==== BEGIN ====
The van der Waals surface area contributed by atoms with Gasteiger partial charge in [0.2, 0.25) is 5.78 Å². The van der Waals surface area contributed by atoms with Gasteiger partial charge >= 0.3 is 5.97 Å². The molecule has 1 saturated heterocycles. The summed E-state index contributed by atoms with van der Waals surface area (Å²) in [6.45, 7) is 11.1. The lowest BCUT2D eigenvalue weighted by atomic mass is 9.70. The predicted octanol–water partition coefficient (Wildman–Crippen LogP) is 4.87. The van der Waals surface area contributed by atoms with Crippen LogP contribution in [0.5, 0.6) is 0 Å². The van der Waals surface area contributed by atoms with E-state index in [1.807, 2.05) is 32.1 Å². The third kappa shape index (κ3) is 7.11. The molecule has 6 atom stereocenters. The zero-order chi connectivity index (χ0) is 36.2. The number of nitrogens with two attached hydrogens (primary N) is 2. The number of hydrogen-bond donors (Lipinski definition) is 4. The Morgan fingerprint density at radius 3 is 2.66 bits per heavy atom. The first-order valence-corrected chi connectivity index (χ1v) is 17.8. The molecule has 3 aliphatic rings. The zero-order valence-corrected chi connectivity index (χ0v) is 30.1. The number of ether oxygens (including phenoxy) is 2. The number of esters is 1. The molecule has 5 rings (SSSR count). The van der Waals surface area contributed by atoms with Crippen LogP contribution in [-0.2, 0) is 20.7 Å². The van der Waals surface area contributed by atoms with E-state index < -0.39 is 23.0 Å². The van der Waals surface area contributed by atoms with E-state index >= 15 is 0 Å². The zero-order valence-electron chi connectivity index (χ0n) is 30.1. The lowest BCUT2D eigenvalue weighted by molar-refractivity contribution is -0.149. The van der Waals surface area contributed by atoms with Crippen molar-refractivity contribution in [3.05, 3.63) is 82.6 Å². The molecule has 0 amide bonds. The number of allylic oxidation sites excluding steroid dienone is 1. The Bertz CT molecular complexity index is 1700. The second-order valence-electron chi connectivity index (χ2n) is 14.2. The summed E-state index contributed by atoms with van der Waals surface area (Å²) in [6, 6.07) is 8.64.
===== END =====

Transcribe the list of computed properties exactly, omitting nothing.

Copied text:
The van der Waals surface area contributed by atoms with Gasteiger partial charge in [0.2, 0.25) is 5.78 Å². The van der Waals surface area contributed by atoms with Gasteiger partial charge >= 0.3 is 5.97 Å². The molecule has 1 saturated heterocycles. The summed E-state index contributed by atoms with van der Waals surface area (Å²) in [6.45, 7) is 11.1. The lowest BCUT2D eigenvalue weighted by atomic mass is 9.70. The predicted octanol–water partition coefficient (Wildman–Crippen LogP) is 4.87. The van der Waals surface area contributed by atoms with Crippen LogP contribution in [0.5, 0.6) is 0 Å². The van der Waals surface area contributed by atoms with E-state index in [1.807, 2.05) is 32.1 Å². The third kappa shape index (κ3) is 7.11. The molecule has 6 atom stereocenters. The zero-order chi connectivity index (χ0) is 36.2. The number of nitrogens with two attached hydrogens (primary N) is 2. The number of hydrogen-bond donors (Lipinski definition) is 4. The Morgan fingerprint density at radius 3 is 2.66 bits per heavy atom. The first-order valence-corrected chi connectivity index (χ1v) is 17.8. The molecule has 3 aliphatic rings. The zero-order valence-corrected chi connectivity index (χ0v) is 30.1. The number of ether oxygens (including phenoxy) is 2. The number of esters is 1. The molecule has 5 rings (SSSR count). The van der Waals surface area contributed by atoms with Crippen LogP contribution in [-0.2, 0) is 20.7 Å². The van der Waals surface area contributed by atoms with E-state index < -0.39 is 23.0 Å². The van der Waals surface area contributed by atoms with E-state index >= 15 is 0 Å². The zero-order valence-electron chi connectivity index (χ0n) is 30.1. The lowest BCUT2D eigenvalue weighted by molar-refractivity contribution is -0.149. The van der Waals surface area contributed by atoms with Crippen molar-refractivity contribution in [3.05, 3.63) is 82.6 Å². The molecule has 0 amide bonds. The number of allylic oxidation sites excluding steroid dienone is 1. The Bertz CT molecular complexity index is 1700. The second-order valence-electron chi connectivity index (χ2n) is 14.2. The summed E-state index contributed by atoms with van der Waals surface area (Å²) in [6, 6.07) is 8.64.